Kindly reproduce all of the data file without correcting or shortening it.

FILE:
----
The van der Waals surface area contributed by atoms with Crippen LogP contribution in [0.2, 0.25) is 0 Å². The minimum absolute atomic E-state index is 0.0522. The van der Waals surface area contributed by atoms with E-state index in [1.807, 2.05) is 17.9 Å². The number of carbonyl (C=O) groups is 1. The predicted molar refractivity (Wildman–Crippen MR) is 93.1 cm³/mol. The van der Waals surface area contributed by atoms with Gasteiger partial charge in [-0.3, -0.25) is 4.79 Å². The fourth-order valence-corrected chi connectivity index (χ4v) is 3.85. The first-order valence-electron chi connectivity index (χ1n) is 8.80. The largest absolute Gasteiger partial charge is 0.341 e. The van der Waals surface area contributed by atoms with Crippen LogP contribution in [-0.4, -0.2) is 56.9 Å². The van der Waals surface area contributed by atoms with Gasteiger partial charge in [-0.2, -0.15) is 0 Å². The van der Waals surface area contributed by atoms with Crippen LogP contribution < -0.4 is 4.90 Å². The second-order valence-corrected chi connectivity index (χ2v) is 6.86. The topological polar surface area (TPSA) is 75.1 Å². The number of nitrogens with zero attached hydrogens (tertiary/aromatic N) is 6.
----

The van der Waals surface area contributed by atoms with Crippen LogP contribution in [0.2, 0.25) is 0 Å². The minimum absolute atomic E-state index is 0.0522. The van der Waals surface area contributed by atoms with E-state index in [1.807, 2.05) is 17.9 Å². The number of carbonyl (C=O) groups is 1. The predicted molar refractivity (Wildman–Crippen MR) is 93.1 cm³/mol. The van der Waals surface area contributed by atoms with Gasteiger partial charge in [-0.3, -0.25) is 4.79 Å². The fourth-order valence-corrected chi connectivity index (χ4v) is 3.85. The first-order valence-electron chi connectivity index (χ1n) is 8.80. The largest absolute Gasteiger partial charge is 0.341 e. The van der Waals surface area contributed by atoms with Crippen LogP contribution in [-0.4, -0.2) is 56.9 Å². The van der Waals surface area contributed by atoms with Gasteiger partial charge in [-0.2, -0.15) is 0 Å². The van der Waals surface area contributed by atoms with Crippen LogP contribution < -0.4 is 4.90 Å². The second-order valence-corrected chi connectivity index (χ2v) is 6.86. The topological polar surface area (TPSA) is 75.1 Å². The number of nitrogens with zero attached hydrogens (tertiary/aromatic N) is 6.